The Pros and Cons
I recently read about Alexi McCammond, who was known as a rising star of journalism, a young Black reporter who contributed to NBC and PBS and made it to Forbes’s 30 Under 30 list. In March, she was appointed as editor-and-chief of Teen Vogue at age 27. Shortly thereafter, racist and homophobic posts she’d tweeted 10 years earlier resurfaced. When the readership and staff revolted, McCammond parted ways with her new employer.
There is no doubt those comments were offensive and should not have been made. But the question I examine in this blog is whether offensive comments made years ago should forever remain on social media or should those posts disappear as they age.
Stacey Steinberg, a legal skills professor at the University of Florida and supervising attorney of the Gator TeamChild Juvenile Law Clinic, asks how do we call out hate speech made by children without creating a culture of constraint? “We don’t want children to say offensive things online,” she said., “But we also need to figure out what to do once that happens.” We need to both teach our kids a new set of skills, and, she said, establish “public policy and perhaps law to create some sort of a social contract.”
Some question whether what children post online — and what others post about children — should follow them into adulthood, potentially affecting their academic and vocational careers. As tech companies target younger children with apps like Facebook’s Messenger Kids, children go online at ever-earlier ages. “A whole lot of content, whether it’s accurate or not, is there with you when you become an adult,” said digital literacy specialist Joanne Orlando.
David Dockterman, a lecturer at the Harvard Graduate School of Education, points out that this “presents big questions for which we don’t yet have answers.” “When should a person’s ‘permanent digital record’ start recording, if ever? To what extent should social media be a space for trial-and-error exploration around identity and social behavior?"
These are excellent questions. The key point for me is whether one’s mistakes at an early, impressionable age, when their reasoning processes have not been fully developed should haunt them in their adult and later years or should they be timed out?
It’s worth pointing out that in Europe, children and parents sometimes have a version of the “right” to be timed out called the “right to be forgotten.” They can petition data companies to unlink them in search engines — even from things that they’ve posted themselves — from information that’s no longer relevant to their reputation.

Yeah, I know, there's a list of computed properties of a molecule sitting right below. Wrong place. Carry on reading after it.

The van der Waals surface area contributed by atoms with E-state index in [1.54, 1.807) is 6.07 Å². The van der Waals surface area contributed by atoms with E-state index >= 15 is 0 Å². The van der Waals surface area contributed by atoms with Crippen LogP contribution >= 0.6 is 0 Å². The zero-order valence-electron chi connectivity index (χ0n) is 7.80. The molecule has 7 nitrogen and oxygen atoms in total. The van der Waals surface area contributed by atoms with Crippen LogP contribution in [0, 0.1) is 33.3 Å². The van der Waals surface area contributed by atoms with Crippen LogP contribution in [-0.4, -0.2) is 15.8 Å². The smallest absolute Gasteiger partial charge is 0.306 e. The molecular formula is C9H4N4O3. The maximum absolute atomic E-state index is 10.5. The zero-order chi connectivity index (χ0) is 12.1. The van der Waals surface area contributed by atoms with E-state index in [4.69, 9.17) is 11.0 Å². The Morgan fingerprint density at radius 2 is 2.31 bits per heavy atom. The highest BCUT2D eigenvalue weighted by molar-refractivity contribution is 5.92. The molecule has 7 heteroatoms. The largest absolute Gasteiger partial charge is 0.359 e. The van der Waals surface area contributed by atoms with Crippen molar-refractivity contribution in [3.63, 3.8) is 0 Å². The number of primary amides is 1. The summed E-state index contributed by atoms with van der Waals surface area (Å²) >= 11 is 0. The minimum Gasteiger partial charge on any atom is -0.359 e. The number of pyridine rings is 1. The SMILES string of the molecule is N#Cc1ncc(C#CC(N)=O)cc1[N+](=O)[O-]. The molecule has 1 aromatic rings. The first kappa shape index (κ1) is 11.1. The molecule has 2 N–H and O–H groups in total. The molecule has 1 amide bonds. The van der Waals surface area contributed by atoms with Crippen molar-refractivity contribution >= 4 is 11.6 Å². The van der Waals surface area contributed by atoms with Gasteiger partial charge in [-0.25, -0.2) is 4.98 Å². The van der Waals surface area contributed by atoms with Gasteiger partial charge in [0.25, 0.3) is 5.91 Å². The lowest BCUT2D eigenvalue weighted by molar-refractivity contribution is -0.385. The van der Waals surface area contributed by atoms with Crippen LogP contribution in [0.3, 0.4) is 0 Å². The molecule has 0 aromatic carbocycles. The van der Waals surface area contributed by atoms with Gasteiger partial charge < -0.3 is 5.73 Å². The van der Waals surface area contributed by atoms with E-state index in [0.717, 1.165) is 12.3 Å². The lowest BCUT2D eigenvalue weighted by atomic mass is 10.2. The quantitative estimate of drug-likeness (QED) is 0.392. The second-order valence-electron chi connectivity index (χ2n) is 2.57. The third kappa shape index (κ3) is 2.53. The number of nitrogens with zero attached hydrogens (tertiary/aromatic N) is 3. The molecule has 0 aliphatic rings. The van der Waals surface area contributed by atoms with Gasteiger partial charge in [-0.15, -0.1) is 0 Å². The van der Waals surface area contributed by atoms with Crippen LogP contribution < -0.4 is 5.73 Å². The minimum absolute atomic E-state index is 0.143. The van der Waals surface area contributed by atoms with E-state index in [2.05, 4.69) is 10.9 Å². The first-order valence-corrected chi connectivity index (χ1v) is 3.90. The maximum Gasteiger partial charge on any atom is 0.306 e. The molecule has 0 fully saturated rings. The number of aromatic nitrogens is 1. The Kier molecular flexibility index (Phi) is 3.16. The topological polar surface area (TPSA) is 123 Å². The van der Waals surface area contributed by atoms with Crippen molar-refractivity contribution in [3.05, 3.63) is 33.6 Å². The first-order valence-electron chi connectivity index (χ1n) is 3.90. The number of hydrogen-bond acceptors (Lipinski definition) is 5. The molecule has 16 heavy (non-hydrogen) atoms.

I don’t think those comments should be deleted from social media just because they were made by children. I’m also against petitioning social media companies to take them off their search engines. It creates a slippery slope phenomenon whereby ill-advised comments by individuals, like politicians and Hollywood stars, should also be subject to being timed out. Where do we draw the line?
We need to be held accountable for what we do and say even as youngsters. Perhaps ill-advised comments can be explained away as being the remarks of a teenager who acts impulsively, and posts comments on social media not realizing they will be there forever.
The key point for me is whether one’s mistakes at an early, impressionable age, when their reasoning processes have not been fully developed should haunt them in their adult and later years or should they be timed out? I also think colleges and universities have a right to know about these comments because it affects the profile of students, even as youngsters, with respect to admission.
I don’t think those comments should be deleted from social media just because they were made by children. It creates a slippery slope phenomenon whereby ill-advised comments by individuals like politicians and Hollywood stars should also be subject to being timed out. Where do we draw the line?
Yes, I would establish a controversial standard of not “erasing” comments from social media and many will disagree with me. However, it is up to parents to guide their children about what is appropriate and inappropriate to say on social media and what the consequences might be if offensive comments (or images) are posted online.
Posted by Dr. Steven Mintz, The Ethics Sage, on July 6, 2021. You can sign up for his newsletter and learn more about his activities at: https://www.stevenmintzethics.com/. Follow him on Facebook at: https://www.facebook.com/StevenMintzEthics and on Twitter at: https://twitter.com/ethicssage.